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The Nature of the Shock Matters: Some Model-Based Results on the Macroeconomic Effects of Exchange Rate

Sophie Haincourt ()

A chapter in International Macroeconomics in the Wake of the Global Financial Crisis, 2018, pp 233-247 from Springer

Abstract: Abstract Exchange rate fluctuations have been particularly large since mid-2014, with the nominal effective exchange rate of the Dollar appreciating 22% between July 2014 and December 2016, well above normal fluctuation range. This article attempts to measure the impact of currency appreciation on domestic activity, accounting for the source of fluctuations. More specifically, by using the multi-country structural model NiGEM, we show that different types of exchange rate shocks can have different macroeconomic outcomes. Focusing on the period going from mid-2014 to December 2016, we show that the initial appreciation of the Dollar (from July 2014 to April 2015), coming from activity gaps and divergence in monetary policy expectations, choke 0.3 pp off US GDP growth, while the following phase of the currency appreciation, stemming from a fall in the Dollar risk premium would have been neutral, and even slightly positive, to US growth. When comparing the US with the euro area as regards the impact on growth, we get that the euro area is more sensitive than the US to a currency appreciation. As a result, a sustained rise in the currency could prove more challenging for the Euro area than for the US.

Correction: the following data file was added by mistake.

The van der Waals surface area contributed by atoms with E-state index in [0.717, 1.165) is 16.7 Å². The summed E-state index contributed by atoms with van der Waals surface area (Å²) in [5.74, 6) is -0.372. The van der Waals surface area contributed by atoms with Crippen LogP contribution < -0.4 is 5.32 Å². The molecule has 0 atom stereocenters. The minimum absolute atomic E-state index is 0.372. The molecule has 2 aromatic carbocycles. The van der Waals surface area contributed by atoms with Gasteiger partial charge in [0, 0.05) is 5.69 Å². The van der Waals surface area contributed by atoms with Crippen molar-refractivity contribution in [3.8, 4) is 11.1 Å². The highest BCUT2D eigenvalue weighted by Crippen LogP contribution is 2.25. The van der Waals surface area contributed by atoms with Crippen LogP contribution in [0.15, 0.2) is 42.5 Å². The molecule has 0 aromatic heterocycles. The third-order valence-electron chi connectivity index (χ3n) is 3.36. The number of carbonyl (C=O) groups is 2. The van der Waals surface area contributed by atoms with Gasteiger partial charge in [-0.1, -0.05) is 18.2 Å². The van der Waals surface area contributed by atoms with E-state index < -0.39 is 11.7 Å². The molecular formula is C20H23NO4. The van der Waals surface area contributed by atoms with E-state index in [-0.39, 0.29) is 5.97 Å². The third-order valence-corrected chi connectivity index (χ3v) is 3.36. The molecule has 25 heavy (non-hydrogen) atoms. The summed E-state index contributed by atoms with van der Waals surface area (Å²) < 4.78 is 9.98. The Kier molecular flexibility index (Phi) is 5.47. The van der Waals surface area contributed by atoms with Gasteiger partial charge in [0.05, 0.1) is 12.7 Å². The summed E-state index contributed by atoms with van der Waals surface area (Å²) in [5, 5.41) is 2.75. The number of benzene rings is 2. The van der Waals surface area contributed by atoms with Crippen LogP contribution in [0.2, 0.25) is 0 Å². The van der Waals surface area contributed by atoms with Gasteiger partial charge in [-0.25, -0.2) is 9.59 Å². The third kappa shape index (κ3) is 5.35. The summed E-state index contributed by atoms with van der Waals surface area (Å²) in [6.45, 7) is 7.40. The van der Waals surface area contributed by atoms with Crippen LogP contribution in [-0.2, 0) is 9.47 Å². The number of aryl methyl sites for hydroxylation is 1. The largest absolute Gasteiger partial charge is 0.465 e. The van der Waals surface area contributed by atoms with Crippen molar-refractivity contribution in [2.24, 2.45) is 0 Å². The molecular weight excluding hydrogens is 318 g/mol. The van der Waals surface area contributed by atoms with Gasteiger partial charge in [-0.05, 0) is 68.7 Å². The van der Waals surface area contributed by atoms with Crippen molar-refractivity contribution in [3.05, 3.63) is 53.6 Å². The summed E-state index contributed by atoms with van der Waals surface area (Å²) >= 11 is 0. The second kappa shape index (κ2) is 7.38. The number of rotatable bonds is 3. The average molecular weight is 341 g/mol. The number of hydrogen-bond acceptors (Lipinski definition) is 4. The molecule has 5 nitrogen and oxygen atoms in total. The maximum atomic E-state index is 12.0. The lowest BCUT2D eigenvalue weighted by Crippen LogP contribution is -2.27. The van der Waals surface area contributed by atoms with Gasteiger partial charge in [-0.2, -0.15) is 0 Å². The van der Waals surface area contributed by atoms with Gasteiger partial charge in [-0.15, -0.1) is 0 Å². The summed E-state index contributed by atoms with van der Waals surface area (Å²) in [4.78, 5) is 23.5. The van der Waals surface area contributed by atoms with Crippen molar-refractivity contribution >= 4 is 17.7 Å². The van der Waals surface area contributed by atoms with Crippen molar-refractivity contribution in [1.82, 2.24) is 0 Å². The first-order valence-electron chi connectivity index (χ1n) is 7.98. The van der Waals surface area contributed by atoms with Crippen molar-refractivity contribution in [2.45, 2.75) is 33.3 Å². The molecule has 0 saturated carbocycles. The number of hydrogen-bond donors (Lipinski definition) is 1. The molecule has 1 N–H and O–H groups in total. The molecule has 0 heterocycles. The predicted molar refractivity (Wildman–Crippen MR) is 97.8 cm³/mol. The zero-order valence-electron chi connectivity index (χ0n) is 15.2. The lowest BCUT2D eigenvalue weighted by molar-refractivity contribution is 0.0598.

Date: 2018
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DOI: 10.1007/978-3-319-79075-6_12

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